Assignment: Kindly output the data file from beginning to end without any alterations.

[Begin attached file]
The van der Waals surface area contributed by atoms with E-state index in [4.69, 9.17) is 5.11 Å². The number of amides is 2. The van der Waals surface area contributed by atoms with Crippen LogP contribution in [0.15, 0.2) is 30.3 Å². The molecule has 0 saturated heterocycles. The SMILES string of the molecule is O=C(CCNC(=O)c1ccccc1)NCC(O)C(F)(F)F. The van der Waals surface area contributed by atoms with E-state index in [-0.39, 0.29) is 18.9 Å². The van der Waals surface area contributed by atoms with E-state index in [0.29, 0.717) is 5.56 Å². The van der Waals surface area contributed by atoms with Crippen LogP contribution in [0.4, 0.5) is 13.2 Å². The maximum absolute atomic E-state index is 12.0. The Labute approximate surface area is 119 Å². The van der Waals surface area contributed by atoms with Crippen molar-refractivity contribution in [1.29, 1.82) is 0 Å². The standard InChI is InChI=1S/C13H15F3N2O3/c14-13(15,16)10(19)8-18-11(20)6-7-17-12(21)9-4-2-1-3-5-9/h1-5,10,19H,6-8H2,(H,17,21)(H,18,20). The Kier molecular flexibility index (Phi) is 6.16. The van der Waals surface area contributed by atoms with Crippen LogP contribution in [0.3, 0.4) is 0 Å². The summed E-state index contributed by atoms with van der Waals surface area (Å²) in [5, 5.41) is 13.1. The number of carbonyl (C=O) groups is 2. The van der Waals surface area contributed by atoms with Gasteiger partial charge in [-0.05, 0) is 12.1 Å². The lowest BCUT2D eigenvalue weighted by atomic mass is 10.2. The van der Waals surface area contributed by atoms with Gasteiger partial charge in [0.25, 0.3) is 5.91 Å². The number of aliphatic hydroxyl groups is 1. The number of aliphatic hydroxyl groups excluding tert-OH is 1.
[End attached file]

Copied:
The van der Waals surface area contributed by atoms with E-state index in [4.69, 9.17) is 5.11 Å². The number of amides is 2. The van der Waals surface area contributed by atoms with Crippen LogP contribution in [0.15, 0.2) is 30.3 Å². The molecule has 0 saturated heterocycles. The SMILES string of the molecule is O=C(CCNC(=O)c1ccccc1)NCC(O)C(F)(F)F. The van der Waals surface area contributed by atoms with E-state index in [-0.39, 0.29) is 18.9 Å². The van der Waals surface area contributed by atoms with E-state index in [0.29, 0.717) is 5.56 Å². The van der Waals surface area contributed by atoms with Crippen LogP contribution in [0.4, 0.5) is 13.2 Å². The maximum absolute atomic E-state index is 12.0. The Labute approximate surface area is 119 Å². The van der Waals surface area contributed by atoms with Crippen molar-refractivity contribution in [1.29, 1.82) is 0 Å². The standard InChI is InChI=1S/C13H15F3N2O3/c14-13(15,16)10(19)8-18-11(20)6-7-17-12(21)9-4-2-1-3-5-9/h1-5,10,19H,6-8H2,(H,17,21)(H,18,20). The Kier molecular flexibility index (Phi) is 6.16. The van der Waals surface area contributed by atoms with Crippen LogP contribution in [0.3, 0.4) is 0 Å². The summed E-state index contributed by atoms with van der Waals surface area (Å²) in [5, 5.41) is 13.1. The number of carbonyl (C=O) groups is 2. The van der Waals surface area contributed by atoms with Gasteiger partial charge in [-0.05, 0) is 12.1 Å². The lowest BCUT2D eigenvalue weighted by atomic mass is 10.2. The van der Waals surface area contributed by atoms with Gasteiger partial charge in [0.25, 0.3) is 5.91 Å². The number of aliphatic hydroxyl groups is 1. The number of aliphatic hydroxyl groups excluding tert-OH is 1.